Introduction: Valved Pistons for RC Car Shocks

Here is a way to make a piston on any RC car hydraulic shock valved. The valve will open one way to open all the holes in the piston and close in the opposing direction to block some of the piston holes. This allows the shock to be stiffer one way and softer the other. It is very easy to do. Lets get started!

Step 1: What You Need

Your set of shocks

New shock oil (what ever weight you like to run, you may want to change the weight later after you get a feel for how this affects you RC car)

A thick plastic sandwich bag

Exacto knife

The tools you need to take your shocks apart

Fine grain sand paper

Drill about same size as the holes in the piston (optional)

Step 2: The Concept

This is what goes on in your shock. There is oil and a piston. The oil acts as something to slow down the acceleration of the shock so the car is more stable over rough terrain. The thicker the oil or the less or smaller the holes in the piston will cause the shock to be stiffer or harder to move. The thinner the oil or the bigger or more holes will be softer or easier to move. The problem I have is that to get the extension of the shock I want (I like fast) I need to sacrifice the compression (I want a little slower)and this causes me to bottom out on jumps and causes the car to have too much “body roll” in the corners. Thats where the valve comes in. I can now tune the extension and compression of the shock separate fixing the problem I have. Now when the shock compresses, the valve will close off some of the holes in the piston making the oil go through the piston slower making the shock stiffer, but when the shock extends the valve will open which opens all the holes and allows the oil to move through the piston faster making the shock softer.

Step 3: Take Shocks Off and Apart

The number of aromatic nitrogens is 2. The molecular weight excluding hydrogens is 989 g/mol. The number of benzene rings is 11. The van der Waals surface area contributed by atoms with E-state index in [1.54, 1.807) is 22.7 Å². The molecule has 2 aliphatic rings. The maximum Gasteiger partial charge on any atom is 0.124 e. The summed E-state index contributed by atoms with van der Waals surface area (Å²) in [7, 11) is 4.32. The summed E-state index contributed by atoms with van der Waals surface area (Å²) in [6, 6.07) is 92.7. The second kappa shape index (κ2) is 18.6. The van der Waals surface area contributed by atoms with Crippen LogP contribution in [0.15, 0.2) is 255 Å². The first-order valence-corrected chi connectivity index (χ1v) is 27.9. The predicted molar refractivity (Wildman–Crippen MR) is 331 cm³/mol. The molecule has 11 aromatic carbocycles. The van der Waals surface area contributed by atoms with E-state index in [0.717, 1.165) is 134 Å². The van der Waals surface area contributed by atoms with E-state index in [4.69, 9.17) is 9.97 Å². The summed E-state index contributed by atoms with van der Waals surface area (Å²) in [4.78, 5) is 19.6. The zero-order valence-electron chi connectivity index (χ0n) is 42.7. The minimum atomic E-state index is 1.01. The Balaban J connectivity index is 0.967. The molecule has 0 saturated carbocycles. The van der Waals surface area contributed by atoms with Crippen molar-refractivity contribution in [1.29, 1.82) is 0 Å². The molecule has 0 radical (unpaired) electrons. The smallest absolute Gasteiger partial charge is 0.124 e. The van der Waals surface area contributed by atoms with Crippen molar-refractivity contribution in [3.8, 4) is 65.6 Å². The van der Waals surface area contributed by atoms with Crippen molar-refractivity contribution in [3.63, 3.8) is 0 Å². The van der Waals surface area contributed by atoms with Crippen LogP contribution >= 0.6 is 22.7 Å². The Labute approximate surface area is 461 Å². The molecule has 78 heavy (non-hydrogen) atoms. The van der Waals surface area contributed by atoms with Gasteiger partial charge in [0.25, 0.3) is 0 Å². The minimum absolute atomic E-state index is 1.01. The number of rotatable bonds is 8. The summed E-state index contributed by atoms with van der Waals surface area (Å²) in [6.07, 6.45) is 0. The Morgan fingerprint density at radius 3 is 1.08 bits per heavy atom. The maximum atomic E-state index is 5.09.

Take apart your shock and drain the oil out and clean the parts. I will only show the piston for mine so I dont have to take my shocks apart again after I just rebuilt them. I will later add more detailed photos.

Step 4: Smooth the Piston

Take your piston off. Take your sand paper and smooth each face of the piston to get any extra plastic off so the valve will seal well.

Step 5: Cut Out the Valve

Place your piston on you plastic bag and mark the center of the piston with the shock shaft and cut around the piston and the hole in the middle with your exacto to get a circle of plastic with a hole in the middle. This is the valve.

Step 6: Adjusting the Valve

Put your piston back on your shock shaft then your valve on top. This way the valve closes and makes the shock stiffer when you hit a bump, land from a jump so you dont bottom out or when you take a corner so the car has less “body roll“ but still allows your suspension to extend quickly to keep you tires on the ground. Now you need to make a decision. How many holes do you want to open when the shock compresses? The more you have open the softer it will be. I would try blocking off half the holes first then go from there. When you decide cut a part of the valve off so the holes you want in action during compression are exposed. Be sure to leave some plastic around the shaft so the valve stays in place.

Step 7: Reassymble Your Shocks

Put your shock back together and fill with your choice of oil and put back on your car and try it out.

Step 8: Tips and Notes


You can drill a few more holes to adjust the amount of fluid you would like to have move through the piston up or down. I would only do this after you see how this affects you car. More holes means the piston will move faster through the shock oil.

You can try to put the valve below the piston. This will make the shock softer on compression and stiffer on extension so your car will come back to ride height slower.

You can also change your springs to a softer or stiffer spring to tune how the shock dampens. This also affects the ride height.

I just found out a few days after I wrote this Instructable, RPM Products does sell a 2 stage piston that does do this same thing. I do not know if the pistons will fit on all shocks. They recommend that you be well versed in tuning suspension before you start to play with the 2 stage or valved pistons but you can always try this and see if it is worth investing the $14 in the full set. 

I went to another track a few days after this Instructable was written and tried this trick. I was bottoming out on the bigger features of the track and was also a little loose in the tight corners but liked the handeling on the rest of the track. I made some valves for the rear shocks and put the same oil that I had in the shocks and fixed my problem with out affecting what I liked. My pistons have 3 holes in them and I made the valve to close off 2 in compression.